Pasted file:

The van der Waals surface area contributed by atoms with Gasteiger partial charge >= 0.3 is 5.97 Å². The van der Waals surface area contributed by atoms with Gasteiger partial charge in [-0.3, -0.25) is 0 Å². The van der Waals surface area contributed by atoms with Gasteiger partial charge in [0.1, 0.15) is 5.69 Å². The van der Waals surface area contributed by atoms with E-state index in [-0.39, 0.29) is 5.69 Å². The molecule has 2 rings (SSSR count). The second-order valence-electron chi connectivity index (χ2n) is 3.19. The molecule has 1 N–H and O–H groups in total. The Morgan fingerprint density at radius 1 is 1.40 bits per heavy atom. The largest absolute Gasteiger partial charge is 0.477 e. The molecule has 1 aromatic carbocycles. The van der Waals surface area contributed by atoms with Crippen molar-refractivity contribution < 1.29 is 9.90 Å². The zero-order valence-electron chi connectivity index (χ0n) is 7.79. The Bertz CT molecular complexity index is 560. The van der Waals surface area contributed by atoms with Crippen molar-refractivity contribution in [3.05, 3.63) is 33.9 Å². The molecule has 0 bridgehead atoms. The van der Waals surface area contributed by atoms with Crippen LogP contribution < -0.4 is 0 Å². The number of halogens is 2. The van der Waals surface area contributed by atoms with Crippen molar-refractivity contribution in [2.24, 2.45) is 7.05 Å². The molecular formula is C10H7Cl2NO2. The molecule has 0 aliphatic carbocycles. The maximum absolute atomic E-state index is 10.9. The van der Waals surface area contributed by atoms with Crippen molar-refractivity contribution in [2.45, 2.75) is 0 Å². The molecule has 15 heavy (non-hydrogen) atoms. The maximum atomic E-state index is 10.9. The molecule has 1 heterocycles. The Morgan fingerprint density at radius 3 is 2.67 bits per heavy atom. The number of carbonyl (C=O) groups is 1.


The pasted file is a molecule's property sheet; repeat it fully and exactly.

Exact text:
The van der Waals surface area contributed by atoms with Gasteiger partial charge >= 0.3 is 5.97 Å². The van der Waals surface area contributed by atoms with Gasteiger partial charge in [-0.3, -0.25) is 0 Å². The van der Waals surface area contributed by atoms with Gasteiger partial charge in [0.1, 0.15) is 5.69 Å². The van der Waals surface area contributed by atoms with E-state index in [-0.39, 0.29) is 5.69 Å². The molecule has 2 rings (SSSR count). The second-order valence-electron chi connectivity index (χ2n) is 3.19. The molecule has 1 N–H and O–H groups in total. The Morgan fingerprint density at radius 1 is 1.40 bits per heavy atom. The largest absolute Gasteiger partial charge is 0.477 e. The molecule has 1 aromatic carbocycles. The van der Waals surface area contributed by atoms with Crippen molar-refractivity contribution < 1.29 is 9.90 Å². The zero-order valence-electron chi connectivity index (χ0n) is 7.79. The Bertz CT molecular complexity index is 560. The van der Waals surface area contributed by atoms with Crippen molar-refractivity contribution in [3.05, 3.63) is 33.9 Å². The molecule has 0 bridgehead atoms. The van der Waals surface area contributed by atoms with Crippen LogP contribution < -0.4 is 0 Å². The number of halogens is 2. The van der Waals surface area contributed by atoms with Crippen molar-refractivity contribution in [2.24, 2.45) is 7.05 Å². The molecular formula is C10H7Cl2NO2. The molecule has 0 aliphatic carbocycles. The maximum absolute atomic E-state index is 10.9. The van der Waals surface area contributed by atoms with Crippen molar-refractivity contribution in [2.45, 2.75) is 0 Å². The molecule has 15 heavy (non-hydrogen) atoms. The maximum atomic E-state index is 10.9. The molecule has 1 heterocycles. The Morgan fingerprint density at radius 3 is 2.67 bits per heavy atom. The number of carbonyl (C=O) groups is 1.